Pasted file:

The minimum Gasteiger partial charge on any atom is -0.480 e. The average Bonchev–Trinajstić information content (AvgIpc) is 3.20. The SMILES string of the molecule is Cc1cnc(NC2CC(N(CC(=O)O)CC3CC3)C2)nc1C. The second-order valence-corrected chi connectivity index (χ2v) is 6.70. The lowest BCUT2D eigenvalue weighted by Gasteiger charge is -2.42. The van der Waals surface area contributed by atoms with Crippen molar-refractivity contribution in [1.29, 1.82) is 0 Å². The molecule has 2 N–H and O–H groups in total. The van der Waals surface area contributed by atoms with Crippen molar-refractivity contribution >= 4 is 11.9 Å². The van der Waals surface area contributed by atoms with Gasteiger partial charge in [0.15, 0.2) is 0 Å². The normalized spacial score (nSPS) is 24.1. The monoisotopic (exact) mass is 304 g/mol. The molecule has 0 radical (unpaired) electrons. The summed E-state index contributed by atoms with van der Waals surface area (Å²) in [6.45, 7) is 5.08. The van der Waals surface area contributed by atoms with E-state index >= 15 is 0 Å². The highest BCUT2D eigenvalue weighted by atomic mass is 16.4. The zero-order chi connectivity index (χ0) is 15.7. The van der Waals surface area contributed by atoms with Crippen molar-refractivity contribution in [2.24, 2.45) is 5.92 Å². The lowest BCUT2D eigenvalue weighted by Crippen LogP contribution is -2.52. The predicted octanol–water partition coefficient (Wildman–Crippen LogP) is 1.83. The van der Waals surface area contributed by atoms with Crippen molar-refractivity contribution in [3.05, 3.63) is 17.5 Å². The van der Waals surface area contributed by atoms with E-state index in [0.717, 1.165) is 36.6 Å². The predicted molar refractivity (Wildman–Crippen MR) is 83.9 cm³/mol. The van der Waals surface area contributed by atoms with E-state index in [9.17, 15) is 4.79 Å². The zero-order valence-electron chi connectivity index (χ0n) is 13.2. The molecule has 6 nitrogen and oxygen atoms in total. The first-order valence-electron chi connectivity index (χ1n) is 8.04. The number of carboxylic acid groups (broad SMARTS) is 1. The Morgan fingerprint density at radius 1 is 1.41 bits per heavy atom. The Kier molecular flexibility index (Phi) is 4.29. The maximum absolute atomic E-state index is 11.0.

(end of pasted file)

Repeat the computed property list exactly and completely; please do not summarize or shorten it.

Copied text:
The minimum Gasteiger partial charge on any atom is -0.480 e. The average Bonchev–Trinajstić information content (AvgIpc) is 3.20. The SMILES string of the molecule is Cc1cnc(NC2CC(N(CC(=O)O)CC3CC3)C2)nc1C. The second-order valence-corrected chi connectivity index (χ2v) is 6.70. The lowest BCUT2D eigenvalue weighted by Gasteiger charge is -2.42. The van der Waals surface area contributed by atoms with Crippen molar-refractivity contribution in [1.29, 1.82) is 0 Å². The molecule has 2 N–H and O–H groups in total. The van der Waals surface area contributed by atoms with Crippen molar-refractivity contribution >= 4 is 11.9 Å². The van der Waals surface area contributed by atoms with Gasteiger partial charge in [0.15, 0.2) is 0 Å². The normalized spacial score (nSPS) is 24.1. The monoisotopic (exact) mass is 304 g/mol. The molecule has 0 radical (unpaired) electrons. The summed E-state index contributed by atoms with van der Waals surface area (Å²) in [6.45, 7) is 5.08. The van der Waals surface area contributed by atoms with E-state index >= 15 is 0 Å². The highest BCUT2D eigenvalue weighted by atomic mass is 16.4. The zero-order chi connectivity index (χ0) is 15.7. The van der Waals surface area contributed by atoms with Crippen molar-refractivity contribution in [2.24, 2.45) is 5.92 Å². The lowest BCUT2D eigenvalue weighted by Crippen LogP contribution is -2.52. The predicted octanol–water partition coefficient (Wildman–Crippen LogP) is 1.83. The van der Waals surface area contributed by atoms with Crippen molar-refractivity contribution in [3.05, 3.63) is 17.5 Å². The van der Waals surface area contributed by atoms with E-state index in [0.717, 1.165) is 36.6 Å². The predicted molar refractivity (Wildman–Crippen MR) is 83.9 cm³/mol. The van der Waals surface area contributed by atoms with E-state index in [9.17, 15) is 4.79 Å². The zero-order valence-electron chi connectivity index (χ0n) is 13.2. The molecule has 6 nitrogen and oxygen atoms in total. The first-order valence-electron chi connectivity index (χ1n) is 8.04. The number of carboxylic acid groups (broad SMARTS) is 1. The Morgan fingerprint density at radius 1 is 1.41 bits per heavy atom. The Kier molecular flexibility index (Phi) is 4.29. The maximum absolute atomic E-state index is 11.0.